Registration is now open for Newton’s Destination Imagination program for the 2018-19 school year. It’s a volunteer-run STEAM program for Grades K-12 (see video). Teams of 2-7 students form in September (by Grades: K-2, 3-5, 6-9, and 9-12) to address various design challenges throughout the year in preparation for regional tournaments in the early spring and potentially state and global competitions in May. Over the years, over 350 Newton students have participated, and this year a Newton team went to the Global Finals! Here are videos of the 2017-18 Technical Challenge, Scientific Challenge, Engineering Challenge, Fine Arts Challenge, Improvisational Challenge, and Social Action Challenge.
For next year, teams are currently being formed in the communities of Angier, Cabot, Countryside, Franklin, Horace Mann, Mason Rice, Solomon Schecter, and Underwood schools — and other teams are welcome. Details are in this webinar. The registration fee of $150 is reduced to $50 for adults volunteering to co-manage a team. For more information, contact Matthew Miller at firstname.lastname@example.org.
The MIT Museum will host a free, family-friendly farewell party for robots leaving the Museum for three months due to a change in exhibits. This event will be held on August 10, 7-9PM at the MIT Museum (265 Massachusetts Avenue, Cambridge) with demonstrations, presentations, hands-on activities, tours through the Museum’s robot gallery, and cake and ice cream. Register for free.
Five Massachusetts members of Congress have joined their colleagues in other states to host the 2018 Congressional App Challenge. Middle- and high-school students who live and/or go to school in the districts of Representatives Clark, Keating, Kennedy, McGovern, or Moulton may sign up for the Challenge by September 10, as individuals or in teams of up to four. Registered entrants can then use any programming language on any platform to make an app on any theme or topic (except as prohibited by the rules) and then create and submit a 1-3 minute video demonstration of the app and its purpose by noon on October 15. The MassTLC Education Foundation is one of many partners sponsoring the Challenge.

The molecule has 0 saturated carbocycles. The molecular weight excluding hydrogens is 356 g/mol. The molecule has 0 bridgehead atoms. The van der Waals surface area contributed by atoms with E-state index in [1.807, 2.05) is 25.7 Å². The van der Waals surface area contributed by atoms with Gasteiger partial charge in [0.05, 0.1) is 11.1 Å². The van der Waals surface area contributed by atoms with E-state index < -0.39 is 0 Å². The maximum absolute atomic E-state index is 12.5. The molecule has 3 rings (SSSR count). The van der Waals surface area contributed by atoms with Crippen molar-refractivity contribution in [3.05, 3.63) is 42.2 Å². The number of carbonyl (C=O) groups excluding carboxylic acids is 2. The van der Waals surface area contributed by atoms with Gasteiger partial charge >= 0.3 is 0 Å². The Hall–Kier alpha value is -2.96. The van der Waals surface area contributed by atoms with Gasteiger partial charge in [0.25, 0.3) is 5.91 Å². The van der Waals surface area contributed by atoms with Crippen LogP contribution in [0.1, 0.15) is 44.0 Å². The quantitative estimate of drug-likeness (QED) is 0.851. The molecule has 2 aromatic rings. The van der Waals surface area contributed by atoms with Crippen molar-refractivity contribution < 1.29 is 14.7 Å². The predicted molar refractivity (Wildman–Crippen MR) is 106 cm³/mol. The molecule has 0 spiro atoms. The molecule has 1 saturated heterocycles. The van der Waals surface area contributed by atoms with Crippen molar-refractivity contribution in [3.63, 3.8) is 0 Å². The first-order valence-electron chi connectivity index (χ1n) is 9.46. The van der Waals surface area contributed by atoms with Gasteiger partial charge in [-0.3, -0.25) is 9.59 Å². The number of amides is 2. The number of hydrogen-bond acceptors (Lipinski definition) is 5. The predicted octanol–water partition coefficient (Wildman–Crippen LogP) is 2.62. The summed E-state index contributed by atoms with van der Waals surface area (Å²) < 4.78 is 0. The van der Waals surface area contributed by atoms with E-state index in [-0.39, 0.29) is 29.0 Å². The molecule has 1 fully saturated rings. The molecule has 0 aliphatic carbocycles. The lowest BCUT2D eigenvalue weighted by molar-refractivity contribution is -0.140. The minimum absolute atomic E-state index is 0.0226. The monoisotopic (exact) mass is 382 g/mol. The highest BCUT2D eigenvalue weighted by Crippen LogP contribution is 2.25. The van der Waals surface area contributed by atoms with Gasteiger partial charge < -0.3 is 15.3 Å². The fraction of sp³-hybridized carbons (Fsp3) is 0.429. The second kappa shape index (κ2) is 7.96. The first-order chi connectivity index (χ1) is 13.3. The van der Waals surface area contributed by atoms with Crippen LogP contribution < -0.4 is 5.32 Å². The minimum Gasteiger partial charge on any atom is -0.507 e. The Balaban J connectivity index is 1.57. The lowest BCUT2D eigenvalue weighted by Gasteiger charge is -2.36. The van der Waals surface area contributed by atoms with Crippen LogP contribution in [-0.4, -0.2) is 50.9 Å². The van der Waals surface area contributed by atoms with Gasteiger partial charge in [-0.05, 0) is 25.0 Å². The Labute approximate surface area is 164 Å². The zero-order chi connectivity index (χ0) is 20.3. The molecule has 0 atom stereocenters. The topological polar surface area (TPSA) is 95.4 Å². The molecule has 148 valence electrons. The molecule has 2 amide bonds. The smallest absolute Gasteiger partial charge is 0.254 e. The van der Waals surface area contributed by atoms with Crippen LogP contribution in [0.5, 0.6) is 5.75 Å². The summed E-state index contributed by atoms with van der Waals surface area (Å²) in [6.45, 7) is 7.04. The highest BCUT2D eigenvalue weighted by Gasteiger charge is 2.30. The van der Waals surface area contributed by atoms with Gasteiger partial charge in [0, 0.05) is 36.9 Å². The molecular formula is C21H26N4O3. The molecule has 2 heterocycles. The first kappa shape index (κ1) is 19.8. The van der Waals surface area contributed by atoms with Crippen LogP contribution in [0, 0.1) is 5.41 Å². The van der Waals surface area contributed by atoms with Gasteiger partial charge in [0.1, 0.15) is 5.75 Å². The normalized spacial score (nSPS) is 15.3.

Empow Studios will host back-to-school open houses, 3:30-5:30PM, on August 11 in Lexington (1776 Massachusetts Avenue) and on August 18 in Newton (180 Needham Street). Families with children in Grades 2-8 are invited to sign up online at either of those pages to attend.
The Newton Free Library, preparing for its fifth year hosting the Newton Girls Who Code Club, seeks volunteer facilitator/instructors for this very popular, free, after-school program for Grades 6-12. The Library provides meeting space, and the global Girls Who Code organization provides curriculum materials. Facilitators do not need technical experience and may learn alongside Club members. They need a passion for closing the gender gap in technology, skill in fostering community in youth groups, and the ability to volunteer 3 to 4 hours per week, October through May (including preparation and travel). Men and women are encouraged to apply. The Library expects to host two sections, each with 20-25 girls and two or more facilitators meeting two hours each week in afternoons, evenings, or weekends — depending on when instructors are available. If interested, read this description and email email@example.com if you have further questions. Apply here.